State Rep. Luckie set to face trial Jan 22

Published: Thursday, December 20, 2012 @ 12:22 PM
Updated: Thursday, December 20, 2012 @ 12:22 PM

State Rep. Clayton Luckie appeared in Franklin County Common Pleas Court on Thursday in the criminal case against him for allegedly diverting $130,000 from his campaign account to personal use.

Franklin County Judge John F. Bender, an expert in campaign finance law, scheduled the case for trial on Jan. 22.

“There are some significant constitutional and legal issues that the court has to address,” said Lloyd Pierre-Louis, Luckie’s defense attorney. “There is no such thing as a slam dunk prosecution or a slam dunk defense. He has a right to a vigorous defense and we intend to pursue that on his behalf.”

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The defense’s first step will be to analyze some 3,000 pages of documents — campaign finance reports, bank records and other data — that are the foundation of the prosecution’s case against Luckie.

The Dayton Democrat is facing 45 felony charges and four misdemeanor charges, including theft in office, money laundering, forgery, and tampering with evidence. He has pleaded not guilty to all charges.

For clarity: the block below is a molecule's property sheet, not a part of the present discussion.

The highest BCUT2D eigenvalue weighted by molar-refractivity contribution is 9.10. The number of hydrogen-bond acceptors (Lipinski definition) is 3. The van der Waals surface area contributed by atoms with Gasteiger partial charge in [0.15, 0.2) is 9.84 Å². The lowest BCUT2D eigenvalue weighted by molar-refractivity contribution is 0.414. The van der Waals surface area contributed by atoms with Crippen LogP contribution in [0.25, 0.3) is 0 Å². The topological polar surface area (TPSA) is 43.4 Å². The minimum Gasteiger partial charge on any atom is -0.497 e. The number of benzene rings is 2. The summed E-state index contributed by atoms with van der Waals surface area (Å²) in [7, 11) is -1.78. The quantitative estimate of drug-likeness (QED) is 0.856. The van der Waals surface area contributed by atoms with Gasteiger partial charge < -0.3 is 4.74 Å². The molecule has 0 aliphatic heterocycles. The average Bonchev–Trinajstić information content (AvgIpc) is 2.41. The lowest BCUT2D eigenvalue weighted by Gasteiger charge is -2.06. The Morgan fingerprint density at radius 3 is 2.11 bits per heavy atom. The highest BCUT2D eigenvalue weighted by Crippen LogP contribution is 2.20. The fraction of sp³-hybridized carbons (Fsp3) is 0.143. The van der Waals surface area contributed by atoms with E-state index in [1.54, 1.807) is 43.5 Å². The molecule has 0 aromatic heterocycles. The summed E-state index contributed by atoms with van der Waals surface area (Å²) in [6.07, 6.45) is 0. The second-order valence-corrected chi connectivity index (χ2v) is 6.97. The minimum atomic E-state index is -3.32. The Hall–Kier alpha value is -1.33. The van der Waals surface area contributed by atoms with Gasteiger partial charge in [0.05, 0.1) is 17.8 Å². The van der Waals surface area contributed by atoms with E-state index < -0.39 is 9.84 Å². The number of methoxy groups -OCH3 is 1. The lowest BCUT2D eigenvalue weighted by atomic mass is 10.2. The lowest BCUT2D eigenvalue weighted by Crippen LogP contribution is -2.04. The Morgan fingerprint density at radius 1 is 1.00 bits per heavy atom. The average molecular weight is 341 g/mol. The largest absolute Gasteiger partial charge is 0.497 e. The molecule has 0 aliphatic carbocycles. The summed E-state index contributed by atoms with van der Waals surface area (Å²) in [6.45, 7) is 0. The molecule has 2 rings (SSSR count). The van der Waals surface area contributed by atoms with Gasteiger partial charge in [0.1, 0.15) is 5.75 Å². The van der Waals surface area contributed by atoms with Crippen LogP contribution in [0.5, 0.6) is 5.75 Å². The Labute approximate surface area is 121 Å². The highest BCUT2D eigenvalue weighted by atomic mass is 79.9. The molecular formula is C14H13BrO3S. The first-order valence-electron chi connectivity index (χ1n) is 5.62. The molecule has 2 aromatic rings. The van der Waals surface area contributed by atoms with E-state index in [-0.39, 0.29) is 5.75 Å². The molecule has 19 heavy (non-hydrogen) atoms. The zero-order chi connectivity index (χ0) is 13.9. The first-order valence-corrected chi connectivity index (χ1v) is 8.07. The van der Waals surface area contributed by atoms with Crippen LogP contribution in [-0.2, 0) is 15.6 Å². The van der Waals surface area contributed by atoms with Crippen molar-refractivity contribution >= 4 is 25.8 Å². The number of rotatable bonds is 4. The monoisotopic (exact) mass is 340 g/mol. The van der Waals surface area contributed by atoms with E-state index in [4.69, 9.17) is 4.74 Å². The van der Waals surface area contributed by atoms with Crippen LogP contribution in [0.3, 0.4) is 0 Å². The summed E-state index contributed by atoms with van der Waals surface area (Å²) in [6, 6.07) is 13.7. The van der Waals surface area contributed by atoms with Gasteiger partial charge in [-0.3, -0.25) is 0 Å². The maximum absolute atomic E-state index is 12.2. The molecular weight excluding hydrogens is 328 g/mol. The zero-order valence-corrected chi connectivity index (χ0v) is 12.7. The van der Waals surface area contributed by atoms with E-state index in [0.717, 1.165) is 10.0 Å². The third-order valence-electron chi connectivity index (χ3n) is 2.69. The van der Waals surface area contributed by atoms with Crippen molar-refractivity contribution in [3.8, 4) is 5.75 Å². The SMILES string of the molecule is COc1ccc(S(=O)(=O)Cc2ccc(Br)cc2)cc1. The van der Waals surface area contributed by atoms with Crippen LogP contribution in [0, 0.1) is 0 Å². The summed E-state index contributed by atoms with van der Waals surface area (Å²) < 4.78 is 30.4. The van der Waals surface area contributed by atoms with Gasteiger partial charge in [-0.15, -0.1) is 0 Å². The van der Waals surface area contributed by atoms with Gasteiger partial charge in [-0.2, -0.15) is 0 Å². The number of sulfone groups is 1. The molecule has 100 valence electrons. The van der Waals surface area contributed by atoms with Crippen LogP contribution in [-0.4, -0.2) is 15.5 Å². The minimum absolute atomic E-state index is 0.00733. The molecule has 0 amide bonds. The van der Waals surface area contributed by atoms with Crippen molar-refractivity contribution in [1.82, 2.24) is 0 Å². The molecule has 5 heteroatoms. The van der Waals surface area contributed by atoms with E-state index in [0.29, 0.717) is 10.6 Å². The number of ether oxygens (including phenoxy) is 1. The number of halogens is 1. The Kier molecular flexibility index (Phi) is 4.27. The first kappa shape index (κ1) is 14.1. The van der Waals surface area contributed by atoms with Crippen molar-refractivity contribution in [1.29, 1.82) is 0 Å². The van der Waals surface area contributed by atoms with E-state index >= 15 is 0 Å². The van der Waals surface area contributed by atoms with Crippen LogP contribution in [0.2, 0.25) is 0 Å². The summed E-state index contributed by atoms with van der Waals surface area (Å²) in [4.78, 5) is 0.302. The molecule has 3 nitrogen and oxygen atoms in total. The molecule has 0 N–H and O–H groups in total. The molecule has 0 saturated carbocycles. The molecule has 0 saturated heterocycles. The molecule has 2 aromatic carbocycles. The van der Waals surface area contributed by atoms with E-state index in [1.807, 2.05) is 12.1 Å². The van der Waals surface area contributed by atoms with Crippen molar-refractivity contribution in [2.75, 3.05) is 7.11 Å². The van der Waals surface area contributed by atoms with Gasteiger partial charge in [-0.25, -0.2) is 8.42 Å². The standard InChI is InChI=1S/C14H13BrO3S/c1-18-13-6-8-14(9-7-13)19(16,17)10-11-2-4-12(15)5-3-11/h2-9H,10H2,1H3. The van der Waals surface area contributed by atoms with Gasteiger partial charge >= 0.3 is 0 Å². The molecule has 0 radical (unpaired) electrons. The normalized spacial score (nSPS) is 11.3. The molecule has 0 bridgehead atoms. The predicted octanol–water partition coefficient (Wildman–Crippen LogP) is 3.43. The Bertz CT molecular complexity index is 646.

Franklin County Prosecutor Ron O’Brien said plea deal talks are ongoing but the state will be ready to go to trial if a resolution isn’t reached.

Luckie’s term in the Ohio House ends Dec. 31. He did not resign once the charges were brought against him in October but he canceled plans for stand for re-election and removed his name from the November ballot. Former state senator and fellow Democrat Fred Strahorn ran in Luckie’s place and won.

When asked why Luckie didn’t step down when the charges were brought against him, Pierre-Louis said “We maintain that the presumption of innocence has to be paramount. From a defense standpoint, I’m not going to suggest that there is anything to be read into the decision to stay on a state rep.”

Luckie is accused of siphoning off as much as $130,000 from his campaign account for spending at casinos, jewelry and clothing stores, making a payment on a home equity loan and shifting it into his personal bank accounts between 2007 and 2011. The Federal Bureau of Investigation began examining Luckie after the agency investigated another Democrat in the Ohio House, W. Carlton Weddington, who was sentenced to three years in prison for bribery, election falsification and ethics violations.

Luckie was not available for comment after his court appearance and did not make any statement in open court.

“He is taking this very seriously. This is a potentially life altering event,” Pierre-Louis said. “His attention is focused on the defense and managing his family.”